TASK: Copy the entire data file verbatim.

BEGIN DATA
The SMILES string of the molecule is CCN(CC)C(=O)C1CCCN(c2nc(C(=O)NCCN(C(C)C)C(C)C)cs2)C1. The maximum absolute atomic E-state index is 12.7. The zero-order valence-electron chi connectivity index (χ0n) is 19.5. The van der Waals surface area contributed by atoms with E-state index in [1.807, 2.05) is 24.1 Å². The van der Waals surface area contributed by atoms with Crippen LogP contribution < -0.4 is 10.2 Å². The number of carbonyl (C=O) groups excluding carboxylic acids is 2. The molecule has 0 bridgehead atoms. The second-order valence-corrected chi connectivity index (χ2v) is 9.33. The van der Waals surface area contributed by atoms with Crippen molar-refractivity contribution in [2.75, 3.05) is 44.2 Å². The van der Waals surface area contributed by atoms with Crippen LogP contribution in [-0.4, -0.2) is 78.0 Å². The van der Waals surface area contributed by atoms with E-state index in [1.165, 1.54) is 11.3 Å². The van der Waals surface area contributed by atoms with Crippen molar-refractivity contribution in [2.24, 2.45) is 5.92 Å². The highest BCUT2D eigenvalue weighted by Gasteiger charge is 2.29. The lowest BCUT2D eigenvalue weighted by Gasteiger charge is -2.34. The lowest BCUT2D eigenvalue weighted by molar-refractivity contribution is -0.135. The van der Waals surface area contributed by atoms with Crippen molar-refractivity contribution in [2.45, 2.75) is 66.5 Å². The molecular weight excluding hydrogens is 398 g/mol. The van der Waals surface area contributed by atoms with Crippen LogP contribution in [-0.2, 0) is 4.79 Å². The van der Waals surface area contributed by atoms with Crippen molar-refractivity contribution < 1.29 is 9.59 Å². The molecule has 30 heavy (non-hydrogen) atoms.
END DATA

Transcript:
The SMILES string of the molecule is CCN(CC)C(=O)C1CCCN(c2nc(C(=O)NCCN(C(C)C)C(C)C)cs2)C1. The maximum absolute atomic E-state index is 12.7. The zero-order valence-electron chi connectivity index (χ0n) is 19.5. The van der Waals surface area contributed by atoms with E-state index in [1.807, 2.05) is 24.1 Å². The van der Waals surface area contributed by atoms with Crippen LogP contribution < -0.4 is 10.2 Å². The number of carbonyl (C=O) groups excluding carboxylic acids is 2. The molecule has 0 bridgehead atoms. The second-order valence-corrected chi connectivity index (χ2v) is 9.33. The van der Waals surface area contributed by atoms with Crippen molar-refractivity contribution in [2.75, 3.05) is 44.2 Å². The van der Waals surface area contributed by atoms with Crippen LogP contribution in [-0.4, -0.2) is 78.0 Å². The van der Waals surface area contributed by atoms with E-state index in [1.165, 1.54) is 11.3 Å². The van der Waals surface area contributed by atoms with Crippen molar-refractivity contribution in [2.24, 2.45) is 5.92 Å². The highest BCUT2D eigenvalue weighted by Gasteiger charge is 2.29. The lowest BCUT2D eigenvalue weighted by Gasteiger charge is -2.34. The lowest BCUT2D eigenvalue weighted by molar-refractivity contribution is -0.135. The van der Waals surface area contributed by atoms with Crippen molar-refractivity contribution in [2.45, 2.75) is 66.5 Å². The molecular weight excluding hydrogens is 398 g/mol. The van der Waals surface area contributed by atoms with Crippen LogP contribution in [-0.2, 0) is 4.79 Å². The van der Waals surface area contributed by atoms with Crippen molar-refractivity contribution < 1.29 is 9.59 Å². The molecule has 30 heavy (non-hydrogen) atoms.